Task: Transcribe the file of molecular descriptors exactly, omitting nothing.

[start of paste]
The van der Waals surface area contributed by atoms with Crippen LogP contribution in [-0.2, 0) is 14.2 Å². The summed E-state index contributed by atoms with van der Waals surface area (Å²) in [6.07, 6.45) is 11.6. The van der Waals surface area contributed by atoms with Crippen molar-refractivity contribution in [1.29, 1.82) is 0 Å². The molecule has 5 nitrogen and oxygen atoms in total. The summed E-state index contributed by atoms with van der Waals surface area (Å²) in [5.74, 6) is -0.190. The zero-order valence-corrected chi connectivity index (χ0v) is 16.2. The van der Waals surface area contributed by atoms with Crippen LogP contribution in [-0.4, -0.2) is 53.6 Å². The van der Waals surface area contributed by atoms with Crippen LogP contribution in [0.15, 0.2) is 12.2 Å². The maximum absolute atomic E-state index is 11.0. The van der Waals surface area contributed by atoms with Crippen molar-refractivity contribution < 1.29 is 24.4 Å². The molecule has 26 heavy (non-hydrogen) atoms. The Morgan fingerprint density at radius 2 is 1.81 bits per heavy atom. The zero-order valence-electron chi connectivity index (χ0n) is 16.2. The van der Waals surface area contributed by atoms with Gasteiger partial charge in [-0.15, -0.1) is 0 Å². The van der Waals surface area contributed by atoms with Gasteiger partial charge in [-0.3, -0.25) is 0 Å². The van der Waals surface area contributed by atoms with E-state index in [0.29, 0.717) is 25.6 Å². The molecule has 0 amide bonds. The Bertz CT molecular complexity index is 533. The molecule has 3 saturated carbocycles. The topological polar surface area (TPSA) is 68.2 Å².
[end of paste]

The van der Waals surface area contributed by atoms with Crippen LogP contribution in [-0.2, 0) is 14.2 Å². The summed E-state index contributed by atoms with van der Waals surface area (Å²) in [6.07, 6.45) is 11.6. The van der Waals surface area contributed by atoms with Crippen molar-refractivity contribution in [1.29, 1.82) is 0 Å². The molecule has 5 nitrogen and oxygen atoms in total. The summed E-state index contributed by atoms with van der Waals surface area (Å²) in [5.74, 6) is -0.190. The zero-order valence-corrected chi connectivity index (χ0v) is 16.2. The van der Waals surface area contributed by atoms with Crippen LogP contribution in [-0.4, -0.2) is 53.6 Å². The van der Waals surface area contributed by atoms with Crippen LogP contribution in [0.15, 0.2) is 12.2 Å². The maximum absolute atomic E-state index is 11.0. The van der Waals surface area contributed by atoms with Crippen molar-refractivity contribution < 1.29 is 24.4 Å². The molecule has 26 heavy (non-hydrogen) atoms. The Morgan fingerprint density at radius 2 is 1.81 bits per heavy atom. The zero-order valence-electron chi connectivity index (χ0n) is 16.2. The van der Waals surface area contributed by atoms with Gasteiger partial charge in [-0.15, -0.1) is 0 Å². The van der Waals surface area contributed by atoms with Gasteiger partial charge in [-0.3, -0.25) is 0 Å². The van der Waals surface area contributed by atoms with E-state index in [0.29, 0.717) is 25.6 Å². The molecule has 0 amide bonds. The Bertz CT molecular complexity index is 533. The molecule has 3 saturated carbocycles. The topological polar surface area (TPSA) is 68.2 Å².